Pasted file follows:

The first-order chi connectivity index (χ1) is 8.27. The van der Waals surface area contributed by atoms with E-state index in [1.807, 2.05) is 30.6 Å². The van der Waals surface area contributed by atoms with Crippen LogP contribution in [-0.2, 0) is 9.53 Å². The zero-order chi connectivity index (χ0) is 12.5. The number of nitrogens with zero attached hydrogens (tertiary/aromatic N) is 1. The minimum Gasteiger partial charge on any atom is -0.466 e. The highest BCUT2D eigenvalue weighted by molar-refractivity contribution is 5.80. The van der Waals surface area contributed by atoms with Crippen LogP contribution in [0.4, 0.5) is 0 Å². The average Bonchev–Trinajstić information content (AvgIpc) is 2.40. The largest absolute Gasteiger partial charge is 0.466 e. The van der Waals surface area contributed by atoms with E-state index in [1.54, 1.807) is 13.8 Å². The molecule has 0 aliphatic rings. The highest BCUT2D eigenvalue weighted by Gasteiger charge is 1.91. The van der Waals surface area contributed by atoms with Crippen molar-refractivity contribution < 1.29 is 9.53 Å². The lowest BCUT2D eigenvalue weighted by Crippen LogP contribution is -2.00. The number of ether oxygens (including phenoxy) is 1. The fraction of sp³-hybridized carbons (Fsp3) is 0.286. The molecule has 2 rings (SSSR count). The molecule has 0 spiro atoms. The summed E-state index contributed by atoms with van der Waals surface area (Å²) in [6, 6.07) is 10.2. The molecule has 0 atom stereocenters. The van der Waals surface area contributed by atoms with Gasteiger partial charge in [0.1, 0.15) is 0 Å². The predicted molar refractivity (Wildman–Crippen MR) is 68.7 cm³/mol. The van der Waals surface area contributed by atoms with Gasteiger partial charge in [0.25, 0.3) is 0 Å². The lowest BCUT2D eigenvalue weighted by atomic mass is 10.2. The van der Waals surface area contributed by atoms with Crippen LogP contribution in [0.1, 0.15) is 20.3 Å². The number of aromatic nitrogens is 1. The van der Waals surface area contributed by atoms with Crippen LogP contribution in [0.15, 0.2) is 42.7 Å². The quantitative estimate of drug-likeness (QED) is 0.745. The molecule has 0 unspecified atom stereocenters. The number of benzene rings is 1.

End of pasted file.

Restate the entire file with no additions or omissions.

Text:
The first-order chi connectivity index (χ1) is 8.27. The van der Waals surface area contributed by atoms with E-state index in [1.807, 2.05) is 30.6 Å². The van der Waals surface area contributed by atoms with Crippen LogP contribution in [-0.2, 0) is 9.53 Å². The zero-order chi connectivity index (χ0) is 12.5. The number of nitrogens with zero attached hydrogens (tertiary/aromatic N) is 1. The minimum Gasteiger partial charge on any atom is -0.466 e. The highest BCUT2D eigenvalue weighted by molar-refractivity contribution is 5.80. The van der Waals surface area contributed by atoms with Crippen LogP contribution in [0.4, 0.5) is 0 Å². The average Bonchev–Trinajstić information content (AvgIpc) is 2.40. The largest absolute Gasteiger partial charge is 0.466 e. The van der Waals surface area contributed by atoms with E-state index in [1.54, 1.807) is 13.8 Å². The molecule has 0 aliphatic rings. The highest BCUT2D eigenvalue weighted by Gasteiger charge is 1.91. The van der Waals surface area contributed by atoms with Crippen molar-refractivity contribution < 1.29 is 9.53 Å². The lowest BCUT2D eigenvalue weighted by Crippen LogP contribution is -2.00. The number of ether oxygens (including phenoxy) is 1. The fraction of sp³-hybridized carbons (Fsp3) is 0.286. The molecule has 2 rings (SSSR count). The molecule has 0 spiro atoms. The summed E-state index contributed by atoms with van der Waals surface area (Å²) in [6, 6.07) is 10.2. The molecule has 0 atom stereocenters. The van der Waals surface area contributed by atoms with Gasteiger partial charge in [0.1, 0.15) is 0 Å². The predicted molar refractivity (Wildman–Crippen MR) is 68.7 cm³/mol. The van der Waals surface area contributed by atoms with Gasteiger partial charge in [0.25, 0.3) is 0 Å². The lowest BCUT2D eigenvalue weighted by atomic mass is 10.2. The van der Waals surface area contributed by atoms with Crippen LogP contribution in [0.1, 0.15) is 20.3 Å². The number of aromatic nitrogens is 1. The van der Waals surface area contributed by atoms with Crippen LogP contribution in [0.15, 0.2) is 42.7 Å². The quantitative estimate of drug-likeness (QED) is 0.745. The molecule has 0 unspecified atom stereocenters. The number of benzene rings is 1.